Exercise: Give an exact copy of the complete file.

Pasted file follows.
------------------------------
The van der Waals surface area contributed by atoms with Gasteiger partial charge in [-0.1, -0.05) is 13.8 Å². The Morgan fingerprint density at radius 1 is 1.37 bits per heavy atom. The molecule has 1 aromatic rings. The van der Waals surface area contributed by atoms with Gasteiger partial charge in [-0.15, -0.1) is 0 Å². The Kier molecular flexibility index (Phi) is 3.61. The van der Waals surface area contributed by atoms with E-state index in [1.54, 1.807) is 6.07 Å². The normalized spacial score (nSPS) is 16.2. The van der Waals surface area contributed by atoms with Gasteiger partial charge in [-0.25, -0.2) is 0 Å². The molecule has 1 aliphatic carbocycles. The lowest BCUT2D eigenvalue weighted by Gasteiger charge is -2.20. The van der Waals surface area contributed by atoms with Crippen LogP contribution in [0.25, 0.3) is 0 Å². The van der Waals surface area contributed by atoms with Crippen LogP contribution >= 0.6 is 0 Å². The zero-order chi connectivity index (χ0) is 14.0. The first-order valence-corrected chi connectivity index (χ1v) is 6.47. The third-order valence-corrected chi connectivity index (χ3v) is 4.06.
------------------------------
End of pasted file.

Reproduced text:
The van der Waals surface area contributed by atoms with Gasteiger partial charge in [-0.1, -0.05) is 13.8 Å². The Morgan fingerprint density at radius 1 is 1.37 bits per heavy atom. The molecule has 1 aromatic rings. The van der Waals surface area contributed by atoms with Gasteiger partial charge in [-0.15, -0.1) is 0 Å². The Kier molecular flexibility index (Phi) is 3.61. The van der Waals surface area contributed by atoms with E-state index in [1.54, 1.807) is 6.07 Å². The normalized spacial score (nSPS) is 16.2. The van der Waals surface area contributed by atoms with Gasteiger partial charge in [-0.25, -0.2) is 0 Å². The molecule has 1 aliphatic carbocycles. The lowest BCUT2D eigenvalue weighted by Gasteiger charge is -2.20. The van der Waals surface area contributed by atoms with Crippen LogP contribution in [0.25, 0.3) is 0 Å². The van der Waals surface area contributed by atoms with Crippen LogP contribution >= 0.6 is 0 Å². The zero-order chi connectivity index (χ0) is 14.0. The first-order valence-corrected chi connectivity index (χ1v) is 6.47. The third-order valence-corrected chi connectivity index (χ3v) is 4.06.